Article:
La La Land
La La Land
2016. Directed by Damien Chazelle.
The grand musical is an elusive creature. A rare breed of poetic cinema that has been forsaken for quick profits and massive global destruction set pieces. Damien Chazelle's second directorial effort uses classical influences to deliver a heart warming epic about love, loss, and the undeniable importance of artistic pursuits.
The film's opening traffic jam dance sequence is nothing short of pure Hollywood magic. Featuring meticulous choreography and a brilliant collage of Los Angeles culture, the viewer is instantly transported into Chazelle's hyper romanticized wonderland and then taken on a blissful waltz through the highlights of an earnest romance between two modern day dreamers.
Ryan Gosling and Emma Stone give career high performances as star aligned lovers who find one another in the endless sea of stars, the leftovers of a culture obsessed with recognition and validation. Their chemistry is an organism unto itself, transcending the usual check boxes of the romantic genre by presenting two ideas of individuality. Gosling's jazz musician hopeful is stubborn and fixated on the greatness of the past, while Stone's budding actress harbors an intense understanding of the foundation of cinema and yet desires to make it something of her own design. These narrative decisions makes their interactions strained throughout the film, but are essential to the framework that drives their relationship through the story's four acts.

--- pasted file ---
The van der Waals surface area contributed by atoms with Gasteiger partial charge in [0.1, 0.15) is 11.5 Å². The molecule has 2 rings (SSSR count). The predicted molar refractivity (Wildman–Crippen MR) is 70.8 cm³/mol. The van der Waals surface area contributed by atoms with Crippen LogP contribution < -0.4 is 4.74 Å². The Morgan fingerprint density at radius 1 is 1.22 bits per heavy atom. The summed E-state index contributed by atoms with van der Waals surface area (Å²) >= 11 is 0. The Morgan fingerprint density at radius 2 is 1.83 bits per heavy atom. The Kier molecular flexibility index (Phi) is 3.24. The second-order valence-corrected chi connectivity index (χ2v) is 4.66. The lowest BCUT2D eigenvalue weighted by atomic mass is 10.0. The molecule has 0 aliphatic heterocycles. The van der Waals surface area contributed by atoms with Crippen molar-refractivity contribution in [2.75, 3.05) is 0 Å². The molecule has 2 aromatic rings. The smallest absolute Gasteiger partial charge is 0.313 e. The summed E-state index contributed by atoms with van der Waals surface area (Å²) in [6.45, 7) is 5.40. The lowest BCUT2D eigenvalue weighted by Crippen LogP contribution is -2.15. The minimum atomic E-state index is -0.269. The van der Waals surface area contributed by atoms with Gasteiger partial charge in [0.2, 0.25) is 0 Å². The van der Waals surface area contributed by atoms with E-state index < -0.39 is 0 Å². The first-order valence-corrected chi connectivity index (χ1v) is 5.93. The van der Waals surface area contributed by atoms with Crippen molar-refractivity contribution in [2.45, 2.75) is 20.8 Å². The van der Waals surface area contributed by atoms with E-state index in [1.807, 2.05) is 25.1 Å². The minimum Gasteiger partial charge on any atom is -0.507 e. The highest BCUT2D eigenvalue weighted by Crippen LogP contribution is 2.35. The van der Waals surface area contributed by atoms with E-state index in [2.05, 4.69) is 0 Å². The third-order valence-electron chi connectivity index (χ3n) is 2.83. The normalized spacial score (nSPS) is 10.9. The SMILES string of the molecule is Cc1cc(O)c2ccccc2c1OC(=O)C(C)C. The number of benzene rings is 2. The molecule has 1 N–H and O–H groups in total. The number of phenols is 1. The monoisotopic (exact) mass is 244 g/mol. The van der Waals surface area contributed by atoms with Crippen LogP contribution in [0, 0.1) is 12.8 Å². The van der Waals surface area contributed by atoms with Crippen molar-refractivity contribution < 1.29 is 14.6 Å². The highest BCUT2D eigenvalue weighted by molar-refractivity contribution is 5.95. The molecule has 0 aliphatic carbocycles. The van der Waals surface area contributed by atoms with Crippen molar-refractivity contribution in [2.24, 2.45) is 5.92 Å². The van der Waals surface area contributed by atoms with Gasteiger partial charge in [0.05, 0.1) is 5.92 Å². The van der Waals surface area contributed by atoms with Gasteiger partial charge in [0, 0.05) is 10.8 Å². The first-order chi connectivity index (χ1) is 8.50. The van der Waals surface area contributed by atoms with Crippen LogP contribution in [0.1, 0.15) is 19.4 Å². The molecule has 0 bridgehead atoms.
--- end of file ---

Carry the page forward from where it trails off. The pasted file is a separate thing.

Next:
Chazelle's script borrows heavily from Demy's masterpiece The Umbrellas Cherbourg, but where Cherbourg focuses on the inconveniences of adulthood and their tragic consequences, Chazelle keeps the attention on creative devotion and its ultimate cost. The musical numbers are somewhat overshadowed by the Linus Sandgren's rich visuals and Mary Zophres's lush costume design, but are masterfully woven into the sun drenched tableau. City of Stars is the most memorable number, with Gosling's solo performance on a pier foreshadowing the film's denouement while charmingly imitating the noir films that helped build the city's star studded reputation.
In theaters now, La La Land is a formidable contender for Best Picture. It features every attribute that the academy is drawn to: A memorable love story, beautiful visual compositions, and a unique interpretation of the tried and true love story formula. This is a film that is the sum of its parts. While each of the individual pieces are somewhat predictable and underdeveloped, their gestalt effect is nothing short of a stunning, and a genuine good time; the reason we go to the movies in the first place. If you're looking for a feel good story with a mature approach to the realization of personal dreams, La La Land will make you laugh, cry, and ultimately remember the joy of the big screen.